FAU Americas Initiative Programs Analyze the Role of Art in Redressing the Legacies of Oppression

Americas Initiative


Monday, Jan 14, 2019

Florida Atlantic University’s Americas Initiative  will present a series of programs in January 2019 that address the role of art in redressing the legacies of oppression.  The programs are presented in association with “Decolonizing Refinement: Contemporary Pursuits in the Art of Edouard Duval-Carrié,” an exhibition currently on view in the University Galleries’ Schmidt Center Gallery. The phrase “decolonize” in this context means to return what has been taken to redress legacies of oppression. The term has been applied to all kinds of situations from gentrification, to education, to liberation movements, and in various locations and institutions. The exhibition will be open for viewing before, after and during all three public programs, and the public programs and exhibition are free and open to the public, unless otherwise noted.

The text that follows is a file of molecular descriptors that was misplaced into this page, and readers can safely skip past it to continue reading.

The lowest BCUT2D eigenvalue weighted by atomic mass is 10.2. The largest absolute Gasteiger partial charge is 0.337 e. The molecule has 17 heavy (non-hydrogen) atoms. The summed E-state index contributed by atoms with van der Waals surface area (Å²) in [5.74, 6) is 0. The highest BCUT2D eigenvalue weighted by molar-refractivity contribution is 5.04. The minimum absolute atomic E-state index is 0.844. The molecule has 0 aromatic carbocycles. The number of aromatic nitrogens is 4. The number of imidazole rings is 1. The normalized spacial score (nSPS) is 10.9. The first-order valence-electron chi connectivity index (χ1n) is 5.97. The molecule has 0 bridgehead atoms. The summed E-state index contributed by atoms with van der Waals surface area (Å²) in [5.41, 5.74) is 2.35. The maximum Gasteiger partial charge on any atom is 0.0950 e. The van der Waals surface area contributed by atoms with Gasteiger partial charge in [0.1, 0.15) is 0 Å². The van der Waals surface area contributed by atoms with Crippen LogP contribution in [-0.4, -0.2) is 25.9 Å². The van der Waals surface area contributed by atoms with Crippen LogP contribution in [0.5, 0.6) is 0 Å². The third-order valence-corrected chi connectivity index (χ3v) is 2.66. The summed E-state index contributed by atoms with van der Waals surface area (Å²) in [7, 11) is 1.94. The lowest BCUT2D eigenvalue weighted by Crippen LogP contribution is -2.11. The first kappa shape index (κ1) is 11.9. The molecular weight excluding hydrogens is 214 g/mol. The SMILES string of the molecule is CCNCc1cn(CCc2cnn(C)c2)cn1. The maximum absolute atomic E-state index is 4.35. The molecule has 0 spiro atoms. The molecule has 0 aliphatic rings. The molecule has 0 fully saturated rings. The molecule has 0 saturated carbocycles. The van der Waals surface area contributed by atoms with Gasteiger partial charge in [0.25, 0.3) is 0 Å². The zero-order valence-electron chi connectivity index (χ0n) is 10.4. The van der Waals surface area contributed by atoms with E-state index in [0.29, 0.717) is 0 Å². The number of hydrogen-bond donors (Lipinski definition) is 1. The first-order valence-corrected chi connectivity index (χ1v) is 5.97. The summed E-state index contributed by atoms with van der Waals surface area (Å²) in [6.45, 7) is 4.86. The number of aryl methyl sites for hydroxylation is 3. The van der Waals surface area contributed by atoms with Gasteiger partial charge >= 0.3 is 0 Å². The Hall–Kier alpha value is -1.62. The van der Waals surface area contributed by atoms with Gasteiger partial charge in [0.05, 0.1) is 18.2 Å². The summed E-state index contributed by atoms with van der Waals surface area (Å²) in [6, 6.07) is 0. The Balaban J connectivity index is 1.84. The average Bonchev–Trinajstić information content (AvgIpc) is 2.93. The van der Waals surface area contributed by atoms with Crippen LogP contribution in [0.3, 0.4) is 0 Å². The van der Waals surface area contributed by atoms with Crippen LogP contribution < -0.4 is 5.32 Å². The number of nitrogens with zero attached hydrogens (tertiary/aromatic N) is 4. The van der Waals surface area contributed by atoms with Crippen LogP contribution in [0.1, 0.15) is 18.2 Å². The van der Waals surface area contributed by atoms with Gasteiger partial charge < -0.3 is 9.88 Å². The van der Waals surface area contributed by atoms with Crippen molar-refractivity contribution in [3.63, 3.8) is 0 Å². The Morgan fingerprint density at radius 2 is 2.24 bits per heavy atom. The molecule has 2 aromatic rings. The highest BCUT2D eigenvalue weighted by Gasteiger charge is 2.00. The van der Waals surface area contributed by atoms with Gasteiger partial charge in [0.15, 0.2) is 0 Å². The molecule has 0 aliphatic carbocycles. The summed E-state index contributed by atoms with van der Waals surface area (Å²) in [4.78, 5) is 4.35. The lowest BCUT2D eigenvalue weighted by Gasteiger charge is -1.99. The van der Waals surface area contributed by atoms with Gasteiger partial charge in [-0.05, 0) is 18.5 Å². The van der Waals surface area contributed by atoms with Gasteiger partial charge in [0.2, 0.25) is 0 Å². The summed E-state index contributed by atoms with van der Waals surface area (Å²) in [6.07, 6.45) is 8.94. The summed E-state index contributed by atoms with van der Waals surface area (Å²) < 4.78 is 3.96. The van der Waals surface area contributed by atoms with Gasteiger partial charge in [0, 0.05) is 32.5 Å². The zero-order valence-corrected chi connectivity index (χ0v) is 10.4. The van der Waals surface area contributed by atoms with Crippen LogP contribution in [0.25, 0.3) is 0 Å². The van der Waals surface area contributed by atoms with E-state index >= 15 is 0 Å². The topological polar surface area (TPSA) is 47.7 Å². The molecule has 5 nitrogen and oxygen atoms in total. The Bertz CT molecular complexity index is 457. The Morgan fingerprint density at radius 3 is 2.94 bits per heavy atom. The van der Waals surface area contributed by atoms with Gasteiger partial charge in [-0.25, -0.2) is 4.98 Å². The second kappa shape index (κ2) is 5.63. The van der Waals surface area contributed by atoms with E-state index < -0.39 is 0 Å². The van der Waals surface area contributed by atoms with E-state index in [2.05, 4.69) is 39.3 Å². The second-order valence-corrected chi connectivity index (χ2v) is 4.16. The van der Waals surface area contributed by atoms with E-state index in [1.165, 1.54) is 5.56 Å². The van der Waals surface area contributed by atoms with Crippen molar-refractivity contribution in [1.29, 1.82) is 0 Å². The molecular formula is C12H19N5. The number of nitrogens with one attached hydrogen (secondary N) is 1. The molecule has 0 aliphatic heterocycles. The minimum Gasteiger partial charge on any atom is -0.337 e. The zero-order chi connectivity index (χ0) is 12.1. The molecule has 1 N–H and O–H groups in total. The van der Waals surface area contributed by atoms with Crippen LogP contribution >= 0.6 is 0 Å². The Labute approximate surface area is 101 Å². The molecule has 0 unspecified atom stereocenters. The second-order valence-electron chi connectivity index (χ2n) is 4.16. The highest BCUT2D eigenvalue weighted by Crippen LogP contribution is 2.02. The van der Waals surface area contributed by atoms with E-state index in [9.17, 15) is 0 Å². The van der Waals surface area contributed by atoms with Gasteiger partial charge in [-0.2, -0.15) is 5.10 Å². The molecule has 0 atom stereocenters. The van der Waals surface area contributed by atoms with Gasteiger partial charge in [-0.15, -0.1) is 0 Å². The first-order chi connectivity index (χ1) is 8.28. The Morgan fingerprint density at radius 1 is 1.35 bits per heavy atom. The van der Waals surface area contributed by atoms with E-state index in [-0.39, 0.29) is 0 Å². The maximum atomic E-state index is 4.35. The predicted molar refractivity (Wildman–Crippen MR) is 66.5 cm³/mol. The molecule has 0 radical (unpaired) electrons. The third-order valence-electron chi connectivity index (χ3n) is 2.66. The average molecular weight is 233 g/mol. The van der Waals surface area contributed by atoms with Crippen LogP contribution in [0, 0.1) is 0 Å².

The first event, “Women’s Writings, The Economy, and Social Justice in the Caribbean,” will take place on Monday, Jan. 14, 2019 from 4 to 5:30 p.m. in the Performing Arts Building (Building #51), room 101, 777 Glades Road, Boca Raton campus. This panel discussion will present how Caribbean literature and art reflect pressing gender, economic and social issues of the region, as well as how they have an immediate impact on South Florida communities. The panelists will focus on aspects related to women, social justice, music and visual arts. Participating FAU faculty include Patricia Fleitas, DMA, professor of music and director of choral and vocal studies; Mary Ann Gosser Esquilin, Ph.D., professor of Spanish and comparative literature; Stacy J. Lettman, Ph.D., assistant professor of English; and Sheryl Gifford, senior instructor of English. Tickets for this panel are $25 and can be purchased at www.fauevents.com or by calling 561-297-6124.